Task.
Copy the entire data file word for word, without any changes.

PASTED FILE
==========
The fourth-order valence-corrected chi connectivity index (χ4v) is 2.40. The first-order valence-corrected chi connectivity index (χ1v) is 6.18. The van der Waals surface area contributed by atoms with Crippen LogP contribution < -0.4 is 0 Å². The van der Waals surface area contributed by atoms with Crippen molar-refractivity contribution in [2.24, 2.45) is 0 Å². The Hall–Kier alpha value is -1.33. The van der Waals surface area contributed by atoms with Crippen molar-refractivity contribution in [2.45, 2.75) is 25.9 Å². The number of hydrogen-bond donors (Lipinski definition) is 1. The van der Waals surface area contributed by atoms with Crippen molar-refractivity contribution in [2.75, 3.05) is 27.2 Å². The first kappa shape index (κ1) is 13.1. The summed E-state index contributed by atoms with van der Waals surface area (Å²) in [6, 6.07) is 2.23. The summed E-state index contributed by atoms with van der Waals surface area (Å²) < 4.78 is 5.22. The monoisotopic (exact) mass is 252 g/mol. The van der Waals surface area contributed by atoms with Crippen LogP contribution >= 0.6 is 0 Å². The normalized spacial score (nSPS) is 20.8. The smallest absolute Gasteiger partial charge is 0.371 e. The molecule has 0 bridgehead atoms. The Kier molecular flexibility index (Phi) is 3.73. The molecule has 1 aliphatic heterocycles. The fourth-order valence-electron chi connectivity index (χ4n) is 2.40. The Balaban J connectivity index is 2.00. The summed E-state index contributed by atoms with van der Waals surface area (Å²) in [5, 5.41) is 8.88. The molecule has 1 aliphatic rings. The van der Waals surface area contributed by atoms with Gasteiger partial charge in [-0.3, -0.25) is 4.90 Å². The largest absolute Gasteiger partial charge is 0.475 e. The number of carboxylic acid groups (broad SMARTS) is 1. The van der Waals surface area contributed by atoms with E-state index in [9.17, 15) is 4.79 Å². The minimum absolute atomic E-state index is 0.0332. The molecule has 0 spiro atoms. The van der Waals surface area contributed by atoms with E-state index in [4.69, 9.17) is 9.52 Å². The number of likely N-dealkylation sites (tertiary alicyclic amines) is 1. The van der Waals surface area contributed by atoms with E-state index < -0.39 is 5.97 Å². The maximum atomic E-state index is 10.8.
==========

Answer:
The fourth-order valence-corrected chi connectivity index (χ4v) is 2.40. The first-order valence-corrected chi connectivity index (χ1v) is 6.18. The van der Waals surface area contributed by atoms with Crippen LogP contribution < -0.4 is 0 Å². The van der Waals surface area contributed by atoms with Crippen molar-refractivity contribution in [2.24, 2.45) is 0 Å². The Hall–Kier alpha value is -1.33. The van der Waals surface area contributed by atoms with Crippen molar-refractivity contribution in [2.45, 2.75) is 25.9 Å². The number of hydrogen-bond donors (Lipinski definition) is 1. The van der Waals surface area contributed by atoms with Crippen molar-refractivity contribution in [2.75, 3.05) is 27.2 Å². The first kappa shape index (κ1) is 13.1. The summed E-state index contributed by atoms with van der Waals surface area (Å²) in [6, 6.07) is 2.23. The summed E-state index contributed by atoms with van der Waals surface area (Å²) < 4.78 is 5.22. The monoisotopic (exact) mass is 252 g/mol. The van der Waals surface area contributed by atoms with Crippen LogP contribution >= 0.6 is 0 Å². The normalized spacial score (nSPS) is 20.8. The smallest absolute Gasteiger partial charge is 0.371 e. The molecule has 0 bridgehead atoms. The Kier molecular flexibility index (Phi) is 3.73. The molecule has 1 aliphatic heterocycles. The fourth-order valence-electron chi connectivity index (χ4n) is 2.40. The Balaban J connectivity index is 2.00. The summed E-state index contributed by atoms with van der Waals surface area (Å²) in [5, 5.41) is 8.88. The molecule has 1 aliphatic rings. The van der Waals surface area contributed by atoms with Gasteiger partial charge in [-0.3, -0.25) is 4.90 Å². The largest absolute Gasteiger partial charge is 0.475 e. The number of carboxylic acid groups (broad SMARTS) is 1. The van der Waals surface area contributed by atoms with E-state index in [9.17, 15) is 4.79 Å². The minimum absolute atomic E-state index is 0.0332. The molecule has 0 spiro atoms. The van der Waals surface area contributed by atoms with E-state index in [4.69, 9.17) is 9.52 Å². The number of likely N-dealkylation sites (tertiary alicyclic amines) is 1. The van der Waals surface area contributed by atoms with E-state index < -0.39 is 5.97 Å². The maximum atomic E-state index is 10.8.